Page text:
The start of outpatient vaccinations drastically increased the clinic's operations, from an average of 100 daily immunizations to about 250 a day. With this change, the clinic began relying more on administrative volunteers to keep the area organized and facility management staff to ensure the area was safe.

Active duty corpsmen assigned to Navy Medical Readiness and Training Command Great Lakes were another group of Lovell FHCC employees who volunteered to man the greatly expanded vaccination effort. During the mass push of Moderna vaccine doses, Navy corpsmen and VA employees were not only running the clinic but transporting patients through the hospital tramways to overcome accessibility limitations.

"It's a great opportunity for corpsmen to use the clinical skills they may not be able to use on a daily basis, depending on where they're placed in the organization," Kennedy said.

Since established in 2010 as the nation's first fully integrated federal health care center in support of both the Department of Defense and the VA, Lovell FHCC's mission is best captured through the motto, “Readying Warriors, Caring for Heroes."

One year after the coronavirus pandemic was declared, Lovell FHCC staff is still adapting to the changes in responding to the novel disease.

"The (COVID-19 vaccination) team is so focused on the patients and getting us out of this pandemic," Kennedy said. "No matter what is thrown at them, when asked if they can do it, the answer is going to be yes."

You also may be interested in...

Digital 65andOver What To Do

Infographic
3/16/2021
Digital 65andOver What To Do

Image of medical personnel wearing masks on the top right. Text reminds beneficiaries ages 65 and over to contact vaccinated persons to submit vaccination documentation to be added to your health record. Includes TRICARE logo on bottom right.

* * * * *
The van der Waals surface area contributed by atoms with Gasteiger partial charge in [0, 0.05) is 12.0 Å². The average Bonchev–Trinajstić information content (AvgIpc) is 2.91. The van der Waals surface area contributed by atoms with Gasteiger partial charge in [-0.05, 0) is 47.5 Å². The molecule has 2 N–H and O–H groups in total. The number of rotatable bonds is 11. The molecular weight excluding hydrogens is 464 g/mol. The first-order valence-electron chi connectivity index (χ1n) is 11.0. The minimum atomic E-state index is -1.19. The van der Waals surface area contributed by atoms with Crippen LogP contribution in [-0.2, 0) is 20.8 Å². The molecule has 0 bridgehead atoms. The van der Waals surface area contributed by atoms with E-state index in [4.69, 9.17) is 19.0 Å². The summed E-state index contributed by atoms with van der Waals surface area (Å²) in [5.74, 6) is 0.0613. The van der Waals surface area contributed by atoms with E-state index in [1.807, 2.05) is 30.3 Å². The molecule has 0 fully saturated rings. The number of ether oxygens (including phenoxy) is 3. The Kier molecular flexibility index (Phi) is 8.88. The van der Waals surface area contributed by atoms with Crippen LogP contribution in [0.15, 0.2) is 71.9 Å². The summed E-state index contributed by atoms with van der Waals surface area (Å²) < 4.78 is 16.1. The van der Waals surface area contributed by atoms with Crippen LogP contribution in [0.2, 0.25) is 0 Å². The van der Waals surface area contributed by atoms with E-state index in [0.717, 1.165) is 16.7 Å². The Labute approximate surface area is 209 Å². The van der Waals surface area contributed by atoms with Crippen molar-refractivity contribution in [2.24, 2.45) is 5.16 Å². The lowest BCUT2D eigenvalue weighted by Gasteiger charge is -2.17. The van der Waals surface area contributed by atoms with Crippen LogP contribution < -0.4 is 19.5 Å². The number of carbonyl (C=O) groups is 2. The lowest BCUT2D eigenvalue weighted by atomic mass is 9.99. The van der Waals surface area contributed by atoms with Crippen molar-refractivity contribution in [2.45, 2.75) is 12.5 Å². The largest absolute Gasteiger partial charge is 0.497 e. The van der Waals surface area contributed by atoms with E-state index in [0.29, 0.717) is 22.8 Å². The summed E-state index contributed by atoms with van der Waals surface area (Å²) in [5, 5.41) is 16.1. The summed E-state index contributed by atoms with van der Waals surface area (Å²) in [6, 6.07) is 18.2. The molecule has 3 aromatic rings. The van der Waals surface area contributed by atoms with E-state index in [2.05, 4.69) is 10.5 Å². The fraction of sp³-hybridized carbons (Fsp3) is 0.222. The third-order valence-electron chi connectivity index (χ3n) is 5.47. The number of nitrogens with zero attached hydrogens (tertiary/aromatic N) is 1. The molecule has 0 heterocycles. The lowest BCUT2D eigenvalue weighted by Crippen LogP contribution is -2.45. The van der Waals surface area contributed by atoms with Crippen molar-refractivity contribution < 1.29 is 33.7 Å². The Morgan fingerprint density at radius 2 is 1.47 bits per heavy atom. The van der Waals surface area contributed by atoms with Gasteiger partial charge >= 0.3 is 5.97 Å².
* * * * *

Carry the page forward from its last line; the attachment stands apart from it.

Recommended Content:

Coronavirus and the COVID-19 Vaccine

Your Time to Get Vaccine Infographic

Infographic
3/16/2021
Your Time to Get Vaccine Infographic

A graphic describing the COVID vaccination tiers. Tier 1a includes medical and healthcare workers; Tier 1b includes essential workers, those 75 and up; Tier 1c includes 65 and up, those at-risk; last is the remaining population. Graphics include groups of people wearing masks.

Recommended Content:

Coronavirus and the COVID-19 Vaccine

Printable Pharmacy Insert

Infographic
3/16/2021
Printable Pharmacy Insert

An insert with links to learn more about vaccination options. Options include MTFs, state health departments, and local retail pharmacy. Graphics include medical personnel wearing masks on the bottom as well as the TRICARE logo.

Recommended Content:

Coronavirus and the COVID-19 Vaccine

Family 65 and Over What To Do

Infographic
3/16/2021
Family 65 and Over What To Do

Image of medical personnel wearing masks on the top right. Text reminds beneficiaries to help those over the age of 65 make a vaccine appointment.

Recommended Content:

Coronavirus and the COVID-19 Vaccine

Digital You Might be Increased Risk

Infographic
3/16/2021
Digital You Might be Increased Risk

A graphic listing conditions that might put beneficiaries 16-64 in the “at-risk” category. This includes asthma cystic fibrosis, hypertension, and more. Graphics include a group of people wearing masks and the TRICARE logo.

Recommended Content:

Coronavirus and the COVID-19 Vaccine

Digital Family 75andOver WhatToDo

Infographic
3/16/2021
Digital Family 75andOver WhatToDo

Image of medical personnel wearing masks on the top right. Text reminds beneficiaries to help those over the age of 75 make a vaccine appointment.

Recommended Content:

Coronavirus and the COVID-19 Vaccine

Digital YouHavePharmacyOptionstoReceivetheVaccine

Infographic
3/16/2021
Digital YouHavePharmacyOptionstoReceivetheVaccine